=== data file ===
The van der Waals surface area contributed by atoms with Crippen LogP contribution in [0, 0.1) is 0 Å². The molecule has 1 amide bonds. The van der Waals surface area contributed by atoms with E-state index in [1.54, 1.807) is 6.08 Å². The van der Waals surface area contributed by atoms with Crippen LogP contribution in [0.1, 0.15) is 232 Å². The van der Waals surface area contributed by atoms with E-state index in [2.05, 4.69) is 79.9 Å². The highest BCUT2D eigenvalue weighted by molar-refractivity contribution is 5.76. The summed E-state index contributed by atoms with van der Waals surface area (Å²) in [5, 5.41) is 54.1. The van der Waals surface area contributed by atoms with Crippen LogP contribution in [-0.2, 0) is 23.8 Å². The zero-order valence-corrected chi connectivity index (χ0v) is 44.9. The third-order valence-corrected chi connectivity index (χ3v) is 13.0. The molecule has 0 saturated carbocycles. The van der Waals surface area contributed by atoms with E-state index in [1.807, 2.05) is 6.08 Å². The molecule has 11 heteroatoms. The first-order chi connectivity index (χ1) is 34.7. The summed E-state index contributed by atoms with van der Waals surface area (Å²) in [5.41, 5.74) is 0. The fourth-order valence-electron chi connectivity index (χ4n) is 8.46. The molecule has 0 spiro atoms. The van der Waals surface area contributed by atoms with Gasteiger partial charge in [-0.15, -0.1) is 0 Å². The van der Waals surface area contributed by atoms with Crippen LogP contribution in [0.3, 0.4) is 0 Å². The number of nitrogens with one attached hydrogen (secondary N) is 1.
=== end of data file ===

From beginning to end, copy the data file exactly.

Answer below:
The van der Waals surface area contributed by atoms with Crippen LogP contribution in [0, 0.1) is 0 Å². The molecule has 1 amide bonds. The van der Waals surface area contributed by atoms with E-state index in [1.54, 1.807) is 6.08 Å². The van der Waals surface area contributed by atoms with Crippen LogP contribution in [0.1, 0.15) is 232 Å². The van der Waals surface area contributed by atoms with E-state index in [2.05, 4.69) is 79.9 Å². The highest BCUT2D eigenvalue weighted by molar-refractivity contribution is 5.76. The summed E-state index contributed by atoms with van der Waals surface area (Å²) in [5, 5.41) is 54.1. The van der Waals surface area contributed by atoms with Crippen LogP contribution in [-0.2, 0) is 23.8 Å². The zero-order valence-corrected chi connectivity index (χ0v) is 44.9. The third-order valence-corrected chi connectivity index (χ3v) is 13.0. The molecule has 0 saturated carbocycles. The van der Waals surface area contributed by atoms with E-state index in [1.807, 2.05) is 6.08 Å². The molecule has 11 heteroatoms. The first-order chi connectivity index (χ1) is 34.7. The summed E-state index contributed by atoms with van der Waals surface area (Å²) in [5.41, 5.74) is 0. The fourth-order valence-electron chi connectivity index (χ4n) is 8.46. The molecule has 0 spiro atoms. The van der Waals surface area contributed by atoms with Gasteiger partial charge in [-0.15, -0.1) is 0 Å². The van der Waals surface area contributed by atoms with Crippen LogP contribution in [0.3, 0.4) is 0 Å². The number of nitrogens with one attached hydrogen (secondary N) is 1.